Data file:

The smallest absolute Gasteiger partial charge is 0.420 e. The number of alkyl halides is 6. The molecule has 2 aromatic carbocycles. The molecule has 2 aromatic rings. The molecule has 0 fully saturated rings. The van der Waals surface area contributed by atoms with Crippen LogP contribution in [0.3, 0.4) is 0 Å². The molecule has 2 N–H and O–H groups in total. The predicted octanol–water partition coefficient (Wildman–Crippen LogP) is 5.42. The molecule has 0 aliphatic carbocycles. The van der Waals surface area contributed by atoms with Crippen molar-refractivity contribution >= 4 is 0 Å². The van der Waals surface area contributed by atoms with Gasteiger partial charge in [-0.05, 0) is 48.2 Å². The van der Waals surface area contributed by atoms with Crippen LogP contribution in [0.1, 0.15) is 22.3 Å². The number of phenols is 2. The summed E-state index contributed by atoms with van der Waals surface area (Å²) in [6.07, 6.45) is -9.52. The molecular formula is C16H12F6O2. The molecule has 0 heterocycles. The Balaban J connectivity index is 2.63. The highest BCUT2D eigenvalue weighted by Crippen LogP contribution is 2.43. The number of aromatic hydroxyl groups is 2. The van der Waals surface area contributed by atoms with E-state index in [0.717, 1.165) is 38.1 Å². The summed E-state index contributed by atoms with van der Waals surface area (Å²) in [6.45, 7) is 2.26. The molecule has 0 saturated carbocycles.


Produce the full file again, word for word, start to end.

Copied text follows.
The smallest absolute Gasteiger partial charge is 0.420 e. The number of alkyl halides is 6. The molecule has 2 aromatic carbocycles. The molecule has 2 aromatic rings. The molecule has 0 fully saturated rings. The van der Waals surface area contributed by atoms with Crippen LogP contribution in [0.3, 0.4) is 0 Å². The molecule has 2 N–H and O–H groups in total. The predicted octanol–water partition coefficient (Wildman–Crippen LogP) is 5.42. The molecule has 0 aliphatic carbocycles. The van der Waals surface area contributed by atoms with Crippen molar-refractivity contribution >= 4 is 0 Å². The van der Waals surface area contributed by atoms with Gasteiger partial charge in [-0.05, 0) is 48.2 Å². The van der Waals surface area contributed by atoms with Crippen LogP contribution in [0.1, 0.15) is 22.3 Å². The number of phenols is 2. The summed E-state index contributed by atoms with van der Waals surface area (Å²) in [6.07, 6.45) is -9.52. The molecular formula is C16H12F6O2. The molecule has 0 heterocycles. The Balaban J connectivity index is 2.63. The highest BCUT2D eigenvalue weighted by Crippen LogP contribution is 2.43. The number of aromatic hydroxyl groups is 2. The van der Waals surface area contributed by atoms with E-state index in [0.717, 1.165) is 38.1 Å². The summed E-state index contributed by atoms with van der Waals surface area (Å²) in [6.45, 7) is 2.26. The molecule has 0 saturated carbocycles.